I encourage my professional safety peers to remember this quote by Albert Einstein – “If you can’t explain it simply, you don’t understand it well enough.”

Think about that.

How many times has a safety training session started out with a captive and even excited audience, only to lose them in the first 30 minutes of OSHA explainer slides in an unending, flat, lecture presentation? Your people are hungry for safety knowledge. They WANT to know how to do their jobs safely. They don’t want to die at work. They WANT the tools and information to do their job safely and go home. Give it to them by keeping your message simple and practical.

Each student should leave your classroom or trailer or any old conversation with at least one action item that they can do as soon as they get back to their crew. If they don’t have that, you have failed them.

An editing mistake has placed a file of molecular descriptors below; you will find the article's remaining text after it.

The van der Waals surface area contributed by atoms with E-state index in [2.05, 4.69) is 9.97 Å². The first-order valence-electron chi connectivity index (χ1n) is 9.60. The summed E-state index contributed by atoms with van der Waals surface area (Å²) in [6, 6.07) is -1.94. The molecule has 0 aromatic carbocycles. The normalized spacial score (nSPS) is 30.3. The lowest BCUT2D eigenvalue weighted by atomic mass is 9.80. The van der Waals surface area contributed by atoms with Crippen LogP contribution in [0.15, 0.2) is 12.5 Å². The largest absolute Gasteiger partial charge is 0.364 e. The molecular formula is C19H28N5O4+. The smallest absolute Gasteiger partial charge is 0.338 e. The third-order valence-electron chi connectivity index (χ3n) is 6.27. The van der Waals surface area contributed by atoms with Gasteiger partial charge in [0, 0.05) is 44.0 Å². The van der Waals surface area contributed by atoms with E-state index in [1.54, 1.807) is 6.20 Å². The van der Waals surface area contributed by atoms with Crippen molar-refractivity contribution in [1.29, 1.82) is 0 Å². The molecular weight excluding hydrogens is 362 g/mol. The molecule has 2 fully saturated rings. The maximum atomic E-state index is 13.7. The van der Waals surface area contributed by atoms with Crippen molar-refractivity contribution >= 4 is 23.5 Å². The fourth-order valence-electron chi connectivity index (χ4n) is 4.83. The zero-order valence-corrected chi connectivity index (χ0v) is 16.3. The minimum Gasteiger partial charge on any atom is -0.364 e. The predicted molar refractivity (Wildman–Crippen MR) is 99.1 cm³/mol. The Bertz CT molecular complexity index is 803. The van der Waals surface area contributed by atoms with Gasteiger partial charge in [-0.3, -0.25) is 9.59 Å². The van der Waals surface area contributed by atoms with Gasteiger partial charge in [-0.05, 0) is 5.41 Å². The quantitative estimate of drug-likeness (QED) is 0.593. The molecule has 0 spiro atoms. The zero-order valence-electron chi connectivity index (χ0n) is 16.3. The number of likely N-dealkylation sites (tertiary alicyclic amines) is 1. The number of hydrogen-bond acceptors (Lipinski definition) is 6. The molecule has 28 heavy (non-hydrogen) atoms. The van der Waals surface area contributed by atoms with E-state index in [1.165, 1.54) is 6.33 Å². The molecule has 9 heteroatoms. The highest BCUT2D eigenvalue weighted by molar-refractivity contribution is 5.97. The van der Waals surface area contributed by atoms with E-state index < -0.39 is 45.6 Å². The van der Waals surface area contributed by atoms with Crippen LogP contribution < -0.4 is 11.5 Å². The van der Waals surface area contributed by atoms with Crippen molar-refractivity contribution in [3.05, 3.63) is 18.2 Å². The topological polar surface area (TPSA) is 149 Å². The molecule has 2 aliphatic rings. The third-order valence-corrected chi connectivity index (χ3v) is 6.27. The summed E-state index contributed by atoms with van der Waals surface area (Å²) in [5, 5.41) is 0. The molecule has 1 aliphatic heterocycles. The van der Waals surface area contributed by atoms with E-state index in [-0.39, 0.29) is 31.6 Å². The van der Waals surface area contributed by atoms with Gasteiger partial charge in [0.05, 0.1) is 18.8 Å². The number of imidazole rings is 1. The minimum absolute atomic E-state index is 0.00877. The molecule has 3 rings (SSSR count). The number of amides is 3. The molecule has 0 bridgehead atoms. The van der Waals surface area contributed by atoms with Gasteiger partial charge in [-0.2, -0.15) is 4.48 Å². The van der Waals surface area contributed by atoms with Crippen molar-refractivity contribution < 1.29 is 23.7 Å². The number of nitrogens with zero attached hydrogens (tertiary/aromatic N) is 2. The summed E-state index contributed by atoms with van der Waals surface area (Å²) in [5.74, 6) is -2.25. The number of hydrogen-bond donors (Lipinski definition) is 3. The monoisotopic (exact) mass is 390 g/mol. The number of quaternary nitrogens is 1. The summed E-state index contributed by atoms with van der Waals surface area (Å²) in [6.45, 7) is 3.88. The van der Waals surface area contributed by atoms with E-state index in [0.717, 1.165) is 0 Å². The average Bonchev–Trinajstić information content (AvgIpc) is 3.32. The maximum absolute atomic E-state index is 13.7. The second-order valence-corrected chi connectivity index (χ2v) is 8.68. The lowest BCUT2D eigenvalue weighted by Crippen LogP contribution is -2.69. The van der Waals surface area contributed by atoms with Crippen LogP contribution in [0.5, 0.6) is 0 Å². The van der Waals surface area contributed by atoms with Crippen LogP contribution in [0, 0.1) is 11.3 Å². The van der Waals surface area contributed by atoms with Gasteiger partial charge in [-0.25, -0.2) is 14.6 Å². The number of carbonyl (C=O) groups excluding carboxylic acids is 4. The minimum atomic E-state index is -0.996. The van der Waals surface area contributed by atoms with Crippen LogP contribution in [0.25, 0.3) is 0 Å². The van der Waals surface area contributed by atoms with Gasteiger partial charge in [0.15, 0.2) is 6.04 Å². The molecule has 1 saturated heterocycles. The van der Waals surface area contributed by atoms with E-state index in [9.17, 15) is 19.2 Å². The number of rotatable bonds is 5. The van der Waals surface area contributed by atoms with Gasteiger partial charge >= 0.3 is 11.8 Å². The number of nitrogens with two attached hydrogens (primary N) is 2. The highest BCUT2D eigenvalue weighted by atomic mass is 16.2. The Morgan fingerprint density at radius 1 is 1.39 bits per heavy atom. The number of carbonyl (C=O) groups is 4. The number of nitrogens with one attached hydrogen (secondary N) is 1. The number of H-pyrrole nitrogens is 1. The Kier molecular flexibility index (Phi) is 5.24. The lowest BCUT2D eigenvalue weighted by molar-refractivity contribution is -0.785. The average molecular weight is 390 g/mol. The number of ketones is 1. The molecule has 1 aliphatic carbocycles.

Each supervisor should be able to reach for a simple, organized, and practical safety program as a resource at least once each week. If they can’t do that, you have failed them.

I challenge you to seek out the simplicity of your safety program and convey it to your people, their lives depend on you.

Going Back to Basics for a Healthy Safety Program

We often get frantic emails from people wondering “how do I start a safety program?” “What do my people need to be trained on?” “What is required?”

Most of the time, these requests are accompanied with an explainer with a slight tone of embarrassment. As they say, identifying that you have a problem is the first step! We welcome these frantic requests. In fact, we THRIVE on them.

Going back to basics is healthy for any company, whether your safety program is established or not. There is nothing wrong with recognizing that safety is NOT rocket science, and ensuring that you have your basics in place even as you strive for a world class program. Here at The Ferri Group, we have a systematic approach we use with our first-time safety clients. Beware, the information I’m about to share with you is NOT rocket science. It comes from years of experience, with some of those years spent barking up incorrect trees.